Chakra Series – Muladhara: Root Chakra

by | Oct 1, 2020 | Nurturing Your Practice

Muladhara chakra is our root chakra and it represents our sense of security and safety in the world. Can we heal ourselves? The answer to what seems a mystery lies in ancient practices.

Yoga teaches us about the chakras and their connection to our physical, emotional, and spiritual selves. These energetic wheels along the length of the spine receive the elemental energy around us and synthesize it for use within the body. This energy has been manipulated, directed, and used as a healing modality for millennia.

In this piece, we’ll explore Muladhara – the root chakra. It’s positioned near the base of the spine, right above the pelvic floor. The Sanskrit word, Muladhara, is a combination of mula or “root” and adhara, “base”.

You can think of this chakra as your support in this world, affirming: I feel safe, I trust, or simply, I am. When imbalanced, the root chakra causes feelings of fear, mistrust, and anxiety. It’s healthy to experience the full range of emotions as they are essential to our spiritual development. But, we don’t want to stay there!. Here are a few ways to balance, exercise, and shine light on your root chakra.


The color associated with the root chakra is red. Dynamic and intriguing, red symbolizes vitality and our survival instincts. Of course, you can wear red clothing to balance this chakra in addition to engaging with objects that are red. Try placing a garnet gemstone in your pocket or pick-up a bouquet of red roses and add them to your space.


Root vegetables are especially effective in balancing the root chakra because of their connection to the earth.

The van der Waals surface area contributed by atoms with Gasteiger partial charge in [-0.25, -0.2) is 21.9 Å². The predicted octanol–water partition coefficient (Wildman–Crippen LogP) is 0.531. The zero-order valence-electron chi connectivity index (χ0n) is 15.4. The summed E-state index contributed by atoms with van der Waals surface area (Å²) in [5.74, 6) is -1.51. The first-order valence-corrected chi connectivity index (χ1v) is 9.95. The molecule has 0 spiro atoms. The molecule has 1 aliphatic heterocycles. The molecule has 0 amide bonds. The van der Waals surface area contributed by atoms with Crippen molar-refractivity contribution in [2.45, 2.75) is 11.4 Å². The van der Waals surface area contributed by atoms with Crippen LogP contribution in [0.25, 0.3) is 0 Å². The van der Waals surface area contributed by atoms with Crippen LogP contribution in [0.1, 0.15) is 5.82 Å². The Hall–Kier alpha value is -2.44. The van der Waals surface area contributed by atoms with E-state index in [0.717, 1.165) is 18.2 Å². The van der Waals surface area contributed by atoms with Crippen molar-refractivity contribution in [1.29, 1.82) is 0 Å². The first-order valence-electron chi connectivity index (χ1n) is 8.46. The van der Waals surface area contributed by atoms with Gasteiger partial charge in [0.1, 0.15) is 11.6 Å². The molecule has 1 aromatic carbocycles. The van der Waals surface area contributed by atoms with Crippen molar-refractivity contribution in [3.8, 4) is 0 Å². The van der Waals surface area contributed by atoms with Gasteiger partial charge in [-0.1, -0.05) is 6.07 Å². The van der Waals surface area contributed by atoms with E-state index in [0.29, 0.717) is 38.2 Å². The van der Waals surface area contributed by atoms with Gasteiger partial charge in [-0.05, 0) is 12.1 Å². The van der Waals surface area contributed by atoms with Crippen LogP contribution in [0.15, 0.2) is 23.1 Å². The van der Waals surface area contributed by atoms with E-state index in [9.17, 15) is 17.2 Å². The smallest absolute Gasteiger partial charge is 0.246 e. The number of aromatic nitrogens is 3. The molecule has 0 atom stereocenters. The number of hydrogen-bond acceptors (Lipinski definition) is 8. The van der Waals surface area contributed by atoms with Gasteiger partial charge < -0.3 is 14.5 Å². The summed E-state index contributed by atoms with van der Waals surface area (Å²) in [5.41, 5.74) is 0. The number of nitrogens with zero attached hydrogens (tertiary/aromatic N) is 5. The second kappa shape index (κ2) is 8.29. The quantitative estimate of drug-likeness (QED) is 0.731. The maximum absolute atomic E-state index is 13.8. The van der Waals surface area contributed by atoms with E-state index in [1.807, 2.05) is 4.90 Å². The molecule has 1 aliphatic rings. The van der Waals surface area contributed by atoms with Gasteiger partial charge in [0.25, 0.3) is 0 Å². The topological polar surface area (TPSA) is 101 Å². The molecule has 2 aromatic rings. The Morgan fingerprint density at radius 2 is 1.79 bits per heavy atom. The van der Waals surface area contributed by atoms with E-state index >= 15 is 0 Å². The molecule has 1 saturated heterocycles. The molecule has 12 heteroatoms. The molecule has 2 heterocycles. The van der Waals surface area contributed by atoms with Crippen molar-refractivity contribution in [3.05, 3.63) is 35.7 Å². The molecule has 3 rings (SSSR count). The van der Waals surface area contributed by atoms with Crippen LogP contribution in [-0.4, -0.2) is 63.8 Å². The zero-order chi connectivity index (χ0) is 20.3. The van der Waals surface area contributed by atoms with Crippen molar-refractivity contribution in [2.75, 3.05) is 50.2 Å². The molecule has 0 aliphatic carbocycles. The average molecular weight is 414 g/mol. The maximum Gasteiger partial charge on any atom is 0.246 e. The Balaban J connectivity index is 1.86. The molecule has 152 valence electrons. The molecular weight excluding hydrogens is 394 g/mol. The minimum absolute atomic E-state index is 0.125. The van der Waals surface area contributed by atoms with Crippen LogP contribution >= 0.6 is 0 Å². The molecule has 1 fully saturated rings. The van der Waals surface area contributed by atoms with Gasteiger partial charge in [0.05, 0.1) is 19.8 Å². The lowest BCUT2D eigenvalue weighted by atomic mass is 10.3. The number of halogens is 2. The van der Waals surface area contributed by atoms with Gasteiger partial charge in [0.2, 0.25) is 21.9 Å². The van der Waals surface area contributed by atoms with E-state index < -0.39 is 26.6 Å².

Roasted beets are an easy and delicious way to eat for your root chakra. You can toss them on a salad, have them as a side dish, or mix them into a delicious veggie burger. Not into beets? Potatoes, carrots, parsnips, and radish will all do the trick!


The Muladhara mudra activates and stimulates the organs that are associated with your root chakra. Hold this mudra for a few minutes to ground yourself and remember that you are safe. Alternately, use the Ganesha mudra for a boost of energy to overcome any obstacle.


There are several postures associated with the root chakra including sukhasana (easy pose), uttanasana (standing forward fold), tadasana (mountain pose), and malasana (garland pose). These postures help us root down to the earth and recognize our connection to it. Plus, they are a nice break from stress if you’re feeling anxious!


Chanting the sanskrit word “LAM” vibrates from your vocal cords all the way down to the tip of your spine, cleansing the root chakra of blockages that may be holding you back. Affirmations like, “I feel safe and secure,” “I trust myself,” and “I have what I need,” are useful for bringing this chakra into alignment with your true self.

What do you do to keep your root chakra in balance? Tell us in the comments below!


Pin It on Pinterest

Share This